Winnipeg Free Press - PRINT EDITION
Posted: 11/20/2012 1:00 AM | Comments: 0
SNOW LAKE -- Members of this northern community are grieving for local pilot Mark Gogal and the seven miners injured in Sunday morning's plane crash.
"The mood in the community is sombre and quiet," Mayor Clarence Fisher said during a news briefing Monday at the town office. "People are waiting to find out the facts and do whatever we can to support the (Gogal) family."
Fisher said the town offers its condolences to the families of people involved in the crash.
"Our thoughts and prayers go out to all of them," Fisher said. "We have full confidence that the community will pull together."
Fisher said he grew up in Snow Lake with Gogal, adding the pilot and his family are an integral part of the community.
The air crash was the worst he can remember occurring in the community, he said.
Most local residents declined to talk about the crash, citing respect for the Gogal family.
"People are still in shock," Patricia St. Jean, owner of the local café, Franal's, said, explaining the reserve. "They're still waiting for more news."
Dennis St. Jean, Patricia's husband, is a loader operator at the Lalor mine and knew Gogal and all the passengers, who are employed as shaft workers.
St. Jean said the miners had just completed a 20-day rotation and were heading to Winnipeg when the crash occurred. None of the injured miners was local, he said, adding they hailed from back East -- Ottawa, Quebec and New Brunswick.
"My heart is still thumping," he said. "They're all good fellows, hard workers."
The miners were contract workers supplied by Dumas Mining Corp. The company issued a statement Monday afternoon, offering its condolences to the Gogal family and friends and stating it will support its employees and their families.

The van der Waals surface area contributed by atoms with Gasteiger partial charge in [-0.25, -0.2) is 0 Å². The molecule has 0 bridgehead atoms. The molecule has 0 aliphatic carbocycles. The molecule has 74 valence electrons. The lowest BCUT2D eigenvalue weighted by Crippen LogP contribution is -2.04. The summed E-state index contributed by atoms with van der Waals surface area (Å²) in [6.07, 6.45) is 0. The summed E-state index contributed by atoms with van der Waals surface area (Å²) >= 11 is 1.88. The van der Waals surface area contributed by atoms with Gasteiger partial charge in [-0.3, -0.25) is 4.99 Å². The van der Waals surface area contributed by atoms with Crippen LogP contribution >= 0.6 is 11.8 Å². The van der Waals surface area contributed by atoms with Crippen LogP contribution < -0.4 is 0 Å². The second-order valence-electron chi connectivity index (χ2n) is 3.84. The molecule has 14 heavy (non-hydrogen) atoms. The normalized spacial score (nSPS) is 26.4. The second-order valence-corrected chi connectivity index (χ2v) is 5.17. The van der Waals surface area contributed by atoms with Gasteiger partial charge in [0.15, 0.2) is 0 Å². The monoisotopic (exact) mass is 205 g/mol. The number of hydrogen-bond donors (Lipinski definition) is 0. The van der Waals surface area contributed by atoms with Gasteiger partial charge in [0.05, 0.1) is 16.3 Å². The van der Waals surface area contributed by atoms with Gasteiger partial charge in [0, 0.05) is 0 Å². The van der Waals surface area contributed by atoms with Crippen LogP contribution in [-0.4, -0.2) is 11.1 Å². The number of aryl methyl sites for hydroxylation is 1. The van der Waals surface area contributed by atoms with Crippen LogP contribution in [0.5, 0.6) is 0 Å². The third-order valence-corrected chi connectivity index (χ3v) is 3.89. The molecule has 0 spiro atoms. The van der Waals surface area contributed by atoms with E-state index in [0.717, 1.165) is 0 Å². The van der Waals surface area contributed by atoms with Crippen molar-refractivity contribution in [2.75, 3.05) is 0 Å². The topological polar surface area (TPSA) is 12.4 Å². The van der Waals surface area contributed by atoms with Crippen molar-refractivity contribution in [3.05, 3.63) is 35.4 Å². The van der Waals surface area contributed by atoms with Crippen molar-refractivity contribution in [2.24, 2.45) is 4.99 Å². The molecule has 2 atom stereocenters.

Fisher said he was proud of the way the community responded when word of the crash spread through the town.
"Moving through difficult terrain as quickly as possible, these crews managed to clear a road to the crash site, administer first aid to the injured and remove them from the bush," he said.
Fisher said the town had conducted a full-scale emergency exercise only a few weeks before, adding he believes that contributed to the well co-ordinated effort involving town staff, the RCMP, Conservation and search and rescue.
"All indicators point to an immediate and excellent response," he said.
-- Aldo Santin
Republished from the Winnipeg Free Press print edition November 20, 2012 A3
Having problems with the form?Contact Us Directly
Event gives simulated taste of poverty's unique woes
Liquidate Canad Inns: receiver
'Bannock mobile' seized over tickets
Big Grass Marsh gets largest-ever conservation deal
City man found dead in river near Belize home
No probe of expenses claimed by Douglas
Police HQ contractor wins bid for snow-dump land
Plan for new suburb gets endorsement from city hall
City hall roundup
Nutcracker the last step in artistic trifecta
Seal death raises questions
Wilgosh to exit job
Hamper test proves humbling
Bowman sneaking under the radar thanks to NDP
Northern food-subsidy program slammed as unfair
Cancer hub to expedite treatment